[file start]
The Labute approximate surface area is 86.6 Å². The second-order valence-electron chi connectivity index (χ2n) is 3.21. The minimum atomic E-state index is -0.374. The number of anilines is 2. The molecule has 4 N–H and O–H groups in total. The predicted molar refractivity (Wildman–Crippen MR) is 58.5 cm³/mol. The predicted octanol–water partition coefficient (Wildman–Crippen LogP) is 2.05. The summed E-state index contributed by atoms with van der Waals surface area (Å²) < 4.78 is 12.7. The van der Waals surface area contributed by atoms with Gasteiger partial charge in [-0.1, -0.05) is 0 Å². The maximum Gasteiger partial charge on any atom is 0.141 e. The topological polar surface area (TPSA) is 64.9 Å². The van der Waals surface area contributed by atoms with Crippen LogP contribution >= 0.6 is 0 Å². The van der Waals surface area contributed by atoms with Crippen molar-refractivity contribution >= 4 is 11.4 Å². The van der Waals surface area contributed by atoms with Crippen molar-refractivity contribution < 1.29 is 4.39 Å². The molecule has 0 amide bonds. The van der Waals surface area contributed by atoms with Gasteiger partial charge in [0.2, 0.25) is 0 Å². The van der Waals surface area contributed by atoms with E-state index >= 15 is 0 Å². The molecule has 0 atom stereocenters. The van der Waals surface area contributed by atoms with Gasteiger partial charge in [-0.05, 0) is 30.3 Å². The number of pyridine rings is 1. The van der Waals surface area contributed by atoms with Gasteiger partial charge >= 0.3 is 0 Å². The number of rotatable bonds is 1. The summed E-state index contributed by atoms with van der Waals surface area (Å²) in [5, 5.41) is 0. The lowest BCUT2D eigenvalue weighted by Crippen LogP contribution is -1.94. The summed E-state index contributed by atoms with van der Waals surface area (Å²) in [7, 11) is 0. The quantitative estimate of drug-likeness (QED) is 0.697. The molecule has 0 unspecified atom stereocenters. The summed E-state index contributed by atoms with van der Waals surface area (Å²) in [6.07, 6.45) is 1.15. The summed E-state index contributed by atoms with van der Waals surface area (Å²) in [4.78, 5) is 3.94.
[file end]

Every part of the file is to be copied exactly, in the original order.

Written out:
The Labute approximate surface area is 86.6 Å². The second-order valence-electron chi connectivity index (χ2n) is 3.21. The minimum atomic E-state index is -0.374. The number of anilines is 2. The molecule has 4 N–H and O–H groups in total. The predicted molar refractivity (Wildman–Crippen MR) is 58.5 cm³/mol. The predicted octanol–water partition coefficient (Wildman–Crippen LogP) is 2.05. The summed E-state index contributed by atoms with van der Waals surface area (Å²) < 4.78 is 12.7. The van der Waals surface area contributed by atoms with Gasteiger partial charge in [-0.1, -0.05) is 0 Å². The maximum Gasteiger partial charge on any atom is 0.141 e. The topological polar surface area (TPSA) is 64.9 Å². The van der Waals surface area contributed by atoms with Crippen LogP contribution >= 0.6 is 0 Å². The van der Waals surface area contributed by atoms with Crippen molar-refractivity contribution >= 4 is 11.4 Å². The van der Waals surface area contributed by atoms with Crippen molar-refractivity contribution < 1.29 is 4.39 Å². The molecule has 0 amide bonds. The van der Waals surface area contributed by atoms with Gasteiger partial charge in [0.2, 0.25) is 0 Å². The van der Waals surface area contributed by atoms with E-state index >= 15 is 0 Å². The molecule has 0 atom stereocenters. The van der Waals surface area contributed by atoms with Gasteiger partial charge in [-0.05, 0) is 30.3 Å². The number of pyridine rings is 1. The van der Waals surface area contributed by atoms with Gasteiger partial charge >= 0.3 is 0 Å². The number of rotatable bonds is 1. The summed E-state index contributed by atoms with van der Waals surface area (Å²) in [5, 5.41) is 0. The lowest BCUT2D eigenvalue weighted by Crippen LogP contribution is -1.94. The summed E-state index contributed by atoms with van der Waals surface area (Å²) in [7, 11) is 0. The quantitative estimate of drug-likeness (QED) is 0.697. The molecule has 0 unspecified atom stereocenters. The summed E-state index contributed by atoms with van der Waals surface area (Å²) in [6.07, 6.45) is 1.15. The summed E-state index contributed by atoms with van der Waals surface area (Å²) in [4.78, 5) is 3.94.